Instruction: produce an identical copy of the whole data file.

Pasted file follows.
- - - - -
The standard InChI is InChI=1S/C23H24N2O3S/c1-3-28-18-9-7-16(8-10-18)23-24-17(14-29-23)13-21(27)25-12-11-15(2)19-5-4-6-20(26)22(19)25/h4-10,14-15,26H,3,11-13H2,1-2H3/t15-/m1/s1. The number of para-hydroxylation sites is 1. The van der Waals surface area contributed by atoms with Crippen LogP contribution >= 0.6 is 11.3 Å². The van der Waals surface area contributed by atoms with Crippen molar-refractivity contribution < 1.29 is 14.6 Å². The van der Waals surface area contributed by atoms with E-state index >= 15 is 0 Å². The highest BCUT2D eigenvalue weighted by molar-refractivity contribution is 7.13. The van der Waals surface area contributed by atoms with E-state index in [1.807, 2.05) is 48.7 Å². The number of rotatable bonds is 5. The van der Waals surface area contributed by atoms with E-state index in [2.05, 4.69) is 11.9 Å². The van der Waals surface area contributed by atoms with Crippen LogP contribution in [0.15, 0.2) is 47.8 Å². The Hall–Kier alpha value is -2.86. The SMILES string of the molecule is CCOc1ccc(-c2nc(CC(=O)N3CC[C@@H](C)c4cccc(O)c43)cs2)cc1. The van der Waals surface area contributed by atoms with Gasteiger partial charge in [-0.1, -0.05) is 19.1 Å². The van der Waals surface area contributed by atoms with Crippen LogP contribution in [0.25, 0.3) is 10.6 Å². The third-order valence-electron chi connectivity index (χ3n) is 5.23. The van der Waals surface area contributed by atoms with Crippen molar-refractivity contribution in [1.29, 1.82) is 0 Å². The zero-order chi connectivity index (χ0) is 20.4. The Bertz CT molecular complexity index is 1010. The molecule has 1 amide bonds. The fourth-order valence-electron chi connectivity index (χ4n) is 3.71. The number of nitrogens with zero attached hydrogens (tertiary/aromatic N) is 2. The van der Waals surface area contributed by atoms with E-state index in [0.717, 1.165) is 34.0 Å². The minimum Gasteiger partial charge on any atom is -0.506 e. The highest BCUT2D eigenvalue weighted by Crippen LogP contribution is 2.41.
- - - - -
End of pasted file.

The standard InChI is InChI=1S/C23H24N2O3S/c1-3-28-18-9-7-16(8-10-18)23-24-17(14-29-23)13-21(27)25-12-11-15(2)19-5-4-6-20(26)22(19)25/h4-10,14-15,26H,3,11-13H2,1-2H3/t15-/m1/s1. The number of para-hydroxylation sites is 1. The van der Waals surface area contributed by atoms with Crippen LogP contribution >= 0.6 is 11.3 Å². The van der Waals surface area contributed by atoms with Crippen molar-refractivity contribution < 1.29 is 14.6 Å². The van der Waals surface area contributed by atoms with E-state index >= 15 is 0 Å². The highest BCUT2D eigenvalue weighted by molar-refractivity contribution is 7.13. The van der Waals surface area contributed by atoms with E-state index in [1.807, 2.05) is 48.7 Å². The number of rotatable bonds is 5. The van der Waals surface area contributed by atoms with E-state index in [2.05, 4.69) is 11.9 Å². The van der Waals surface area contributed by atoms with Crippen LogP contribution in [0.15, 0.2) is 47.8 Å². The Hall–Kier alpha value is -2.86. The SMILES string of the molecule is CCOc1ccc(-c2nc(CC(=O)N3CC[C@@H](C)c4cccc(O)c43)cs2)cc1. The van der Waals surface area contributed by atoms with Gasteiger partial charge in [-0.1, -0.05) is 19.1 Å². The van der Waals surface area contributed by atoms with Crippen LogP contribution in [0.25, 0.3) is 10.6 Å². The third-order valence-electron chi connectivity index (χ3n) is 5.23. The van der Waals surface area contributed by atoms with Crippen molar-refractivity contribution in [1.29, 1.82) is 0 Å². The zero-order chi connectivity index (χ0) is 20.4. The Bertz CT molecular complexity index is 1010. The molecule has 1 amide bonds. The fourth-order valence-electron chi connectivity index (χ4n) is 3.71. The number of nitrogens with zero attached hydrogens (tertiary/aromatic N) is 2. The van der Waals surface area contributed by atoms with E-state index in [0.717, 1.165) is 34.0 Å². The minimum Gasteiger partial charge on any atom is -0.506 e. The highest BCUT2D eigenvalue weighted by Crippen LogP contribution is 2.41.